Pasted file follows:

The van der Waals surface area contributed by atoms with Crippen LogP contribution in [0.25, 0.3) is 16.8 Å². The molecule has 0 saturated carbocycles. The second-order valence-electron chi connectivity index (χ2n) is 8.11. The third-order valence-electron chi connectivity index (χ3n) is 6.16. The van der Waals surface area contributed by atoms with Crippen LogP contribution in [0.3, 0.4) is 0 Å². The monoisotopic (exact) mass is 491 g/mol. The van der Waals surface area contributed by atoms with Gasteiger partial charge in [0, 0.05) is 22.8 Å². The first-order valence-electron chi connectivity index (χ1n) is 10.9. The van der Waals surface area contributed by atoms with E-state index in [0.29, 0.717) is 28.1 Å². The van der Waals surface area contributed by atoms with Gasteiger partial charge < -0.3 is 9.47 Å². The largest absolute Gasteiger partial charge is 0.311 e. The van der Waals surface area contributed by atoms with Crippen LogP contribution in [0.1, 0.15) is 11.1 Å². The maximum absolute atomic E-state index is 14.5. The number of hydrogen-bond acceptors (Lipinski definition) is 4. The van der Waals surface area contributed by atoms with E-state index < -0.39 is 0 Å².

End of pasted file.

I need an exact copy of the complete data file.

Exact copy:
The van der Waals surface area contributed by atoms with Crippen LogP contribution in [0.25, 0.3) is 16.8 Å². The molecule has 0 saturated carbocycles. The second-order valence-electron chi connectivity index (χ2n) is 8.11. The third-order valence-electron chi connectivity index (χ3n) is 6.16. The van der Waals surface area contributed by atoms with Crippen LogP contribution in [0.3, 0.4) is 0 Å². The monoisotopic (exact) mass is 491 g/mol. The van der Waals surface area contributed by atoms with Gasteiger partial charge in [0, 0.05) is 22.8 Å². The first-order valence-electron chi connectivity index (χ1n) is 10.9. The van der Waals surface area contributed by atoms with E-state index in [0.29, 0.717) is 28.1 Å². The van der Waals surface area contributed by atoms with Gasteiger partial charge < -0.3 is 9.47 Å². The largest absolute Gasteiger partial charge is 0.311 e. The van der Waals surface area contributed by atoms with Crippen LogP contribution in [0.1, 0.15) is 11.1 Å². The maximum absolute atomic E-state index is 14.5. The number of hydrogen-bond acceptors (Lipinski definition) is 4. The van der Waals surface area contributed by atoms with E-state index < -0.39 is 0 Å².